Monday, 26 June 2017

Today's Gift #essentialsofrecovery

Self-esteem comes from doing esteemable acts

I once had a beautiful plant. It sat on my dining room table for three weeks as I waited for it to blossom. Each week, I waited for something to happen. By week three, instead of a luscious blooming bush, what revealed itself was a dry, shriveled piece of nothing.

I stormed angrily into the florist’s shop and demanded an explanation for why my plant had died. Puzzled, yet relatively calm, the florist asked, “Did you do everything, I told you to do?”

“Absolutely! I waited for three weeks just like you said. I just waited, and now my plant is dead.”

Scratching his head in wonderment, he asked, “Did you also water the plant every three days? Did you feed it the plant food I gave you? Did you keep it out of direct sunlight? Tell me, what did you do?”

“I didn’t water it, because it didn’t look like it needed it. I lost the food you gave me, and I didn’t have time to get more. And I thought you said to keep it in direct sunlight. I waited for three weeks before calling you because I figured it would be okay, I thought if I let go and let God, the plant would eventually bloom.”

How easy it is to mistakenly believe that “let go and let God,” means to sit back and do nothing. Our words may not speak it, but our behavior says, “If we just wait, God will provide and good things will happen without our having to do anything.”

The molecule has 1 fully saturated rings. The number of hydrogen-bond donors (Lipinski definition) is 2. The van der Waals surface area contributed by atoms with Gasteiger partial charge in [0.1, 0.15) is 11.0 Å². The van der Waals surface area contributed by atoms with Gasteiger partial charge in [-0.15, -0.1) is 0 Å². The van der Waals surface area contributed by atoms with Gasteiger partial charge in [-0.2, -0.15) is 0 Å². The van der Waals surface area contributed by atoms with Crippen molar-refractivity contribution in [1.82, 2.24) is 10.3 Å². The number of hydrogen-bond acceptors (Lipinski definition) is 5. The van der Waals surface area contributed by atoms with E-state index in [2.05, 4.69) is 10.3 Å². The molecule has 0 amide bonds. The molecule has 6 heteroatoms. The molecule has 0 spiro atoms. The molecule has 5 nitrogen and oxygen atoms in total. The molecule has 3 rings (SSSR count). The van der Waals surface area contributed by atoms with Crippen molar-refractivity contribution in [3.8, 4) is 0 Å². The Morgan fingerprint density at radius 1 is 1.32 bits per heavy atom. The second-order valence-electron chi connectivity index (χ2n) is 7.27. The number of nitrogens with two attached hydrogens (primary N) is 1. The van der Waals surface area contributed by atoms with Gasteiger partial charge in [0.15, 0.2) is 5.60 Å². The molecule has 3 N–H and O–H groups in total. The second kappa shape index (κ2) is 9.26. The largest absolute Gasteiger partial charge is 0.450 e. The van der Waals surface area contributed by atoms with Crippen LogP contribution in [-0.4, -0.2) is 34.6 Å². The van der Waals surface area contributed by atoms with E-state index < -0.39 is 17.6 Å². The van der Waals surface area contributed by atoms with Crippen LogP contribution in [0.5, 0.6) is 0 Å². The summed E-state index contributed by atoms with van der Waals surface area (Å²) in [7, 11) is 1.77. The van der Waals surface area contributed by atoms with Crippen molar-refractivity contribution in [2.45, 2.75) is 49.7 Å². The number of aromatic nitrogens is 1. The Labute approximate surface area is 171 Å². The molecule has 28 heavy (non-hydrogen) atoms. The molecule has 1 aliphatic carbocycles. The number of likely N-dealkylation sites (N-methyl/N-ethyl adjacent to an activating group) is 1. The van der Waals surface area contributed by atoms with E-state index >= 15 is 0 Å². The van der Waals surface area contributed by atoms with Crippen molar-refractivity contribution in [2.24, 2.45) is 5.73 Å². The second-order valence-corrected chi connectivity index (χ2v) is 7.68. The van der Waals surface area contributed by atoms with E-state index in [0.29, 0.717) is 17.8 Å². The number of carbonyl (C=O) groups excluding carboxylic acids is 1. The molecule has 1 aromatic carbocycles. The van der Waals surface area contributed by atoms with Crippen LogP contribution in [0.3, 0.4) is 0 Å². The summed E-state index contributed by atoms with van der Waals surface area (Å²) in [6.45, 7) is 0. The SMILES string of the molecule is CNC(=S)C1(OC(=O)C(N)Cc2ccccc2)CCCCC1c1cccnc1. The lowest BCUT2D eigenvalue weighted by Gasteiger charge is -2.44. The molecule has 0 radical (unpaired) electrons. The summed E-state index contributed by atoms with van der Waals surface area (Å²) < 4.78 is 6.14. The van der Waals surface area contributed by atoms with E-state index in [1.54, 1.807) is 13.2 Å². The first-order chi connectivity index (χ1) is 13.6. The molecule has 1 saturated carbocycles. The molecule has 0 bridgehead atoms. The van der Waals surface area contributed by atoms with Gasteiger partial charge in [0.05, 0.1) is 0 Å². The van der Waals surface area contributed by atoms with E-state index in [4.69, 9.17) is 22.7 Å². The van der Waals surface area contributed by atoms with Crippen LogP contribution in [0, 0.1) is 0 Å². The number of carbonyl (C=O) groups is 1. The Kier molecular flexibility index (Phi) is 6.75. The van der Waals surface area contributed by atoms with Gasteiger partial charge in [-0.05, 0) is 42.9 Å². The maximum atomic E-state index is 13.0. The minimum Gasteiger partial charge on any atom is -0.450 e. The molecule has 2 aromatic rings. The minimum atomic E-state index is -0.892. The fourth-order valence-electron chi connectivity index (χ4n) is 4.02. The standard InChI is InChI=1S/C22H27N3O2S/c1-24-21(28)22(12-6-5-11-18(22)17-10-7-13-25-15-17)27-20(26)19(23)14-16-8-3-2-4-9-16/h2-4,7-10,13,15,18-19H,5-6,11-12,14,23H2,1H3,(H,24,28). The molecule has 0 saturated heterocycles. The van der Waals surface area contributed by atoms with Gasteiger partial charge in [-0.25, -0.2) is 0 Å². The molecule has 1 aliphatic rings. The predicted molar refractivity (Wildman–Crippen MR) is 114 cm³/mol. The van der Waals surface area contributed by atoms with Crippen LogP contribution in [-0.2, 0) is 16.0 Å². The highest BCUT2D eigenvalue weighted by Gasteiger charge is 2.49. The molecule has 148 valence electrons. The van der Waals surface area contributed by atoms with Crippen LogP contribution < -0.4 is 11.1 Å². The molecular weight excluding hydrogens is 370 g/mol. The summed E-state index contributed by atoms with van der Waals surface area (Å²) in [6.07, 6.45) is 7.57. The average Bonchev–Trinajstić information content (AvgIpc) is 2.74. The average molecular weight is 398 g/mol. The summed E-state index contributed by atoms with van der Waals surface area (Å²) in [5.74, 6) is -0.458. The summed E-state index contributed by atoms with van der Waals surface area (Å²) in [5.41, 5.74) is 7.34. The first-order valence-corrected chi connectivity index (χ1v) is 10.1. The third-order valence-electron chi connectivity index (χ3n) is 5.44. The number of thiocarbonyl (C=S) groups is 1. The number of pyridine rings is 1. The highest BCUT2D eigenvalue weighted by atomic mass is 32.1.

When we’re disrespectful of others, it is easy to think that our behavior is an indication of power and self-esteem. On the contrary, it suggests that we care little about ourselves, because we care little about others, For years, I had many excuses for bad behavior: My behavior at the florist’s shop was inappropriate. That was no way to speak to anyone. Eventually I went back and made amends for how I spoke to the florist. Self-esteem comes from doing esteemable acts.

From the book:



                                       52 Weeks of Esteemable Acts © 2005 by Francine Ward
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